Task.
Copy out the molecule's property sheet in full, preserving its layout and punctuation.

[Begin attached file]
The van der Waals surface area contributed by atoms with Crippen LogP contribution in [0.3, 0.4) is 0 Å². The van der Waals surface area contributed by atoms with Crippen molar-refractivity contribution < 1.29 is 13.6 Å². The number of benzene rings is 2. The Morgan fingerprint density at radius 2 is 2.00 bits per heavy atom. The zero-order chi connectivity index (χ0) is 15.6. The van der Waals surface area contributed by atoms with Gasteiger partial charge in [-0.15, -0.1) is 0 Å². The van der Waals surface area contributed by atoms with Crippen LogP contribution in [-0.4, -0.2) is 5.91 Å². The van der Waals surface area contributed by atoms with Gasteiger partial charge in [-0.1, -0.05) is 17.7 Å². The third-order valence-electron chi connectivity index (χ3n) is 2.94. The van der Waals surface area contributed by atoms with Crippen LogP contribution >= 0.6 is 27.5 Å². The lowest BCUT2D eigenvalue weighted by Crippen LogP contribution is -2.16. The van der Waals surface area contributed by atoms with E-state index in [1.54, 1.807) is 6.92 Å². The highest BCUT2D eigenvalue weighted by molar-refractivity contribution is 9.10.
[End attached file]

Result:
The van der Waals surface area contributed by atoms with Crippen LogP contribution in [0.3, 0.4) is 0 Å². The van der Waals surface area contributed by atoms with Crippen molar-refractivity contribution < 1.29 is 13.6 Å². The number of benzene rings is 2. The Morgan fingerprint density at radius 2 is 2.00 bits per heavy atom. The zero-order chi connectivity index (χ0) is 15.6. The van der Waals surface area contributed by atoms with Gasteiger partial charge in [-0.15, -0.1) is 0 Å². The van der Waals surface area contributed by atoms with Crippen LogP contribution in [-0.4, -0.2) is 5.91 Å². The van der Waals surface area contributed by atoms with Gasteiger partial charge in [-0.1, -0.05) is 17.7 Å². The third-order valence-electron chi connectivity index (χ3n) is 2.94. The van der Waals surface area contributed by atoms with Crippen LogP contribution >= 0.6 is 27.5 Å². The lowest BCUT2D eigenvalue weighted by Crippen LogP contribution is -2.16. The van der Waals surface area contributed by atoms with E-state index in [1.54, 1.807) is 6.92 Å². The highest BCUT2D eigenvalue weighted by molar-refractivity contribution is 9.10.